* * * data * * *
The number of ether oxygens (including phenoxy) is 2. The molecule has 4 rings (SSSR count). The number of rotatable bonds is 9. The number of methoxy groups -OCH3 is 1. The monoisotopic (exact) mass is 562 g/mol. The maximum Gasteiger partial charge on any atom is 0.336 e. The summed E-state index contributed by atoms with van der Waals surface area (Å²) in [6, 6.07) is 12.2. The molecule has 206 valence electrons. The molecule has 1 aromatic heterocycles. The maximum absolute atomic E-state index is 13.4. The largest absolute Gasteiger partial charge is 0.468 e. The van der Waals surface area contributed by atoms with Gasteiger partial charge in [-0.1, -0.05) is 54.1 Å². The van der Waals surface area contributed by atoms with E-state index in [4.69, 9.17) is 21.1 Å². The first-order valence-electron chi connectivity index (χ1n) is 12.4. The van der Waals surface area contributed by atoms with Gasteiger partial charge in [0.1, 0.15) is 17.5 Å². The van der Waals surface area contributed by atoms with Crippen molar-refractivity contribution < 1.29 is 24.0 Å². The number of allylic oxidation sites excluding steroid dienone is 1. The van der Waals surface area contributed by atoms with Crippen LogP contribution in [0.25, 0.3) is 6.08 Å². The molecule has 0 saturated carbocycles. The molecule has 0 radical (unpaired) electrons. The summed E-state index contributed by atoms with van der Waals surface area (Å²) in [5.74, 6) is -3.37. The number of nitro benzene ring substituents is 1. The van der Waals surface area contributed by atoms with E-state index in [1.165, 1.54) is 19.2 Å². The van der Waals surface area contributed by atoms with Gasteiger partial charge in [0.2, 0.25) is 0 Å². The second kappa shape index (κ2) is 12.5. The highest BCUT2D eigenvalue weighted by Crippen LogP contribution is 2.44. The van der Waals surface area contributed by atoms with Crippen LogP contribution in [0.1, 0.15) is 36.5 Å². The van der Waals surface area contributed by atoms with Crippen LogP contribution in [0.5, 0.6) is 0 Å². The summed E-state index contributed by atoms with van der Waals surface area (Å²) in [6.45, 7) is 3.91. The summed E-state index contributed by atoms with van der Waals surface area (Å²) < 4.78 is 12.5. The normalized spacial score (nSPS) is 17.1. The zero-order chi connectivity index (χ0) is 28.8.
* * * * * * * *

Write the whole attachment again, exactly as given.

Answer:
The number of ether oxygens (including phenoxy) is 2. The molecule has 4 rings (SSSR count). The number of rotatable bonds is 9. The number of methoxy groups -OCH3 is 1. The monoisotopic (exact) mass is 562 g/mol. The maximum Gasteiger partial charge on any atom is 0.336 e. The summed E-state index contributed by atoms with van der Waals surface area (Å²) in [6, 6.07) is 12.2. The molecule has 206 valence electrons. The molecule has 1 aromatic heterocycles. The maximum absolute atomic E-state index is 13.4. The largest absolute Gasteiger partial charge is 0.468 e. The van der Waals surface area contributed by atoms with Gasteiger partial charge in [-0.1, -0.05) is 54.1 Å². The van der Waals surface area contributed by atoms with E-state index in [4.69, 9.17) is 21.1 Å². The first-order valence-electron chi connectivity index (χ1n) is 12.4. The van der Waals surface area contributed by atoms with Gasteiger partial charge in [0.1, 0.15) is 17.5 Å². The van der Waals surface area contributed by atoms with Crippen molar-refractivity contribution < 1.29 is 24.0 Å². The number of allylic oxidation sites excluding steroid dienone is 1. The van der Waals surface area contributed by atoms with Crippen LogP contribution in [0.25, 0.3) is 6.08 Å². The molecule has 0 saturated carbocycles. The molecule has 0 radical (unpaired) electrons. The summed E-state index contributed by atoms with van der Waals surface area (Å²) in [5.74, 6) is -3.37. The number of nitro benzene ring substituents is 1. The van der Waals surface area contributed by atoms with E-state index in [1.165, 1.54) is 19.2 Å². The van der Waals surface area contributed by atoms with Gasteiger partial charge in [0.2, 0.25) is 0 Å². The second kappa shape index (κ2) is 12.5. The highest BCUT2D eigenvalue weighted by Crippen LogP contribution is 2.44. The van der Waals surface area contributed by atoms with Crippen LogP contribution in [0.1, 0.15) is 36.5 Å². The van der Waals surface area contributed by atoms with Crippen LogP contribution in [0.5, 0.6) is 0 Å². The summed E-state index contributed by atoms with van der Waals surface area (Å²) in [6.45, 7) is 3.91. The summed E-state index contributed by atoms with van der Waals surface area (Å²) < 4.78 is 12.5. The normalized spacial score (nSPS) is 17.1. The zero-order chi connectivity index (χ0) is 28.8.